Update: 13th January 2020; Added section: ARRIRAW and ProRes on One Mag
HDE encoding for ARRIRAW clips is a new technology that has been introduced just recently, and we received quite a few questions concerning the data management of such clips. Those questions concern the overall workflow, the general understanding how to properly handle HDE .ARX sequences in a secure backup process, and how this is covered in our software products for data management.
Our data management software Silverstack is capable of securely backing up Codex HDE ARRIRAW .ARX sequences since version 6.5, and we want to clarify the bits and pieces that come with this.
Let’s start with quickly sorting out the purpose of HDE and what it is, then take a look at the challenges that come with it in a backup context, and finally take a concrete look on how Silverstack handles HDE .ARX sequences.
What is HDE and What’s its purpose?
HDE stands for High Density Encoding and is a new technology for RAW workflows by Codex. It is a completely lossless encoding technique that allows to reduce file size by around 40%. Currently it can be used explicitly with ARRIRAW images of any resolution.
The drastic reduction in file size helps to decrease necessary storage space, transfer times, and therefore cost. As the images can be decoded again to a full bit-perfect representation of the original RAW file there’s no quality loss involved at all.
Challenges When Working with HDE
In high-density encoded (HDE) ARRIRAW clip sequences the files for each frame have a “.ARX” file extension instead of an “.ARI” extension. When enabling HDE with the Codex Device Manager you will see a representation of the content as a .ARX file sequence in the digital volume that appears when mounting the camera mag. However those file representations have a size of 0KB. That is because the encoding to HDE .ARX files will happen during offload.
This has the consequence that .ARX file sequences cannot be copied with macOS Finder, but only with a copy application that explicitly supports ARRIRAW HDE files, like for example Pomfort Silverstack. The encoding process takes place on the fly within Codex’s virtual file system driver and will create HDE-encoded .ARX sequences, now with a valid file size, on the destination.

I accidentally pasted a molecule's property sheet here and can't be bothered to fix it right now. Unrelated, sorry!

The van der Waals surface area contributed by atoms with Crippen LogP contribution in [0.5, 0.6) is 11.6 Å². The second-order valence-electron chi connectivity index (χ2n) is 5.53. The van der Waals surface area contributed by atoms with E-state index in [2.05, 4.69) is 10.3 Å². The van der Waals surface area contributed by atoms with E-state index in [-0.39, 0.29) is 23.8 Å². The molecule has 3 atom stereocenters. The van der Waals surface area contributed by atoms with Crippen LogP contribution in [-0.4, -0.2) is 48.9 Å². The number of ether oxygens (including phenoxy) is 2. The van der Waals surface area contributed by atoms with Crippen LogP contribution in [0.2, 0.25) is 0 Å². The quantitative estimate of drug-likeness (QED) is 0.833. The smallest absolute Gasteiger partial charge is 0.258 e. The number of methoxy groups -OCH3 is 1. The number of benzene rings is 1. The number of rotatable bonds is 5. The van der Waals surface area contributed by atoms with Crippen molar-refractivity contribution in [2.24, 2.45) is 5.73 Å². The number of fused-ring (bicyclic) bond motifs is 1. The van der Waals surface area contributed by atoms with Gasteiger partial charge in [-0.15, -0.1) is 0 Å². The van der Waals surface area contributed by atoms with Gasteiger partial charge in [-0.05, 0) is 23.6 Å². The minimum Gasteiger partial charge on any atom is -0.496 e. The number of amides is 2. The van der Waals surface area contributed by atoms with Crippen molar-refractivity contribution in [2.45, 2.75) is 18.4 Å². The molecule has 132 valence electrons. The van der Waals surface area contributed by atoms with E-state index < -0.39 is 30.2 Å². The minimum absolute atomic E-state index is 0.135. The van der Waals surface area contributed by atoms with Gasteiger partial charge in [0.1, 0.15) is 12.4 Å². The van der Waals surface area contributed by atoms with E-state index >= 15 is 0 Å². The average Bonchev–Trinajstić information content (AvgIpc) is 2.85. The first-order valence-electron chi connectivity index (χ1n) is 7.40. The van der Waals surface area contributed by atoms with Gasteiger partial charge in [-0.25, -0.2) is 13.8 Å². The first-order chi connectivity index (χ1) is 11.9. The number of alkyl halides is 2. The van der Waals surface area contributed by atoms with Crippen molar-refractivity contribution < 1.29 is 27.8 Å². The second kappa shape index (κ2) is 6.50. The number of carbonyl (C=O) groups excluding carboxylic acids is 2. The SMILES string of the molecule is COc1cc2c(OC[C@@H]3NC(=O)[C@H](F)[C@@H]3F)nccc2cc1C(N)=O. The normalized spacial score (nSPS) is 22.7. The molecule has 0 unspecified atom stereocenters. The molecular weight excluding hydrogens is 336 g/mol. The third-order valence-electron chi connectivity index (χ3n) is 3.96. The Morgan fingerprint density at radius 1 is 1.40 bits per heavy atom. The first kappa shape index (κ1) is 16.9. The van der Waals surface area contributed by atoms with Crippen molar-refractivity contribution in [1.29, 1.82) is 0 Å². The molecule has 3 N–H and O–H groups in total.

Please be aware that you can actually trigger an invalid copy of a .ARX sequence in Finder. This copy process will be disproportionally fast and will leave you with invalid, empty .ARX files on the destination drive. So with .ARX sequences you will need to use a backup or offload application that understands this specific issue in order to avoid data loss!
Working with .ARX Sequences in Silverstack for Secure Backup
The backup process in Silverstack is not different from handling regular, non-HDE, .ARI sequences.
After setting up the Codex VFS (Virtual File System) source to present .ARX sequences, the drive can be selected as usual in Silverstack and the offload wizard will detect it automatically as an ARRIRAW sequence.
At this point it makes sense to understand that the displayed file size can only be projected as it cannot be identified at that point. It cannot be pre-determined because the final HDE size depends on the image content. After the copy process, the file sizes will be updated with the appropriate sizes from the HDE-encoded .ARX frames.
Now you can start a regular multi destination backup process and ingest the clips into the library. All regular functionality in Silverstack (like e.g. playback) is now available as for other camera formats and regular .ARI sequences.
After the secure backup process is finished, the HDE-encoded .ARX sequences are located on the destination drive, now with their final HDE-encoded file size.
Also the Silverstack Offload Manager supports HDE ARRIRAW .ARX sequences since version 1.1.
ARRIRAW and ProRes on One Mag
To understand the way HDE is currently intended to work becomes very important if ARRIRAW and ProRes clips have been recorded to the same mag. Due to the nature of HDE, only the ARRIRAW clips will be present on the HDE volume.
For example when working with Alexa Mini LF and the dedicated HDE volume that shows up once HDE is enabled, it is crucially important to offload both, the regular volume and the HDE volume. The ProRes clips are not present on the HDE volume and will be lost if only this volume should be offloaded. So make sure to check recording formats and which clips you would expect.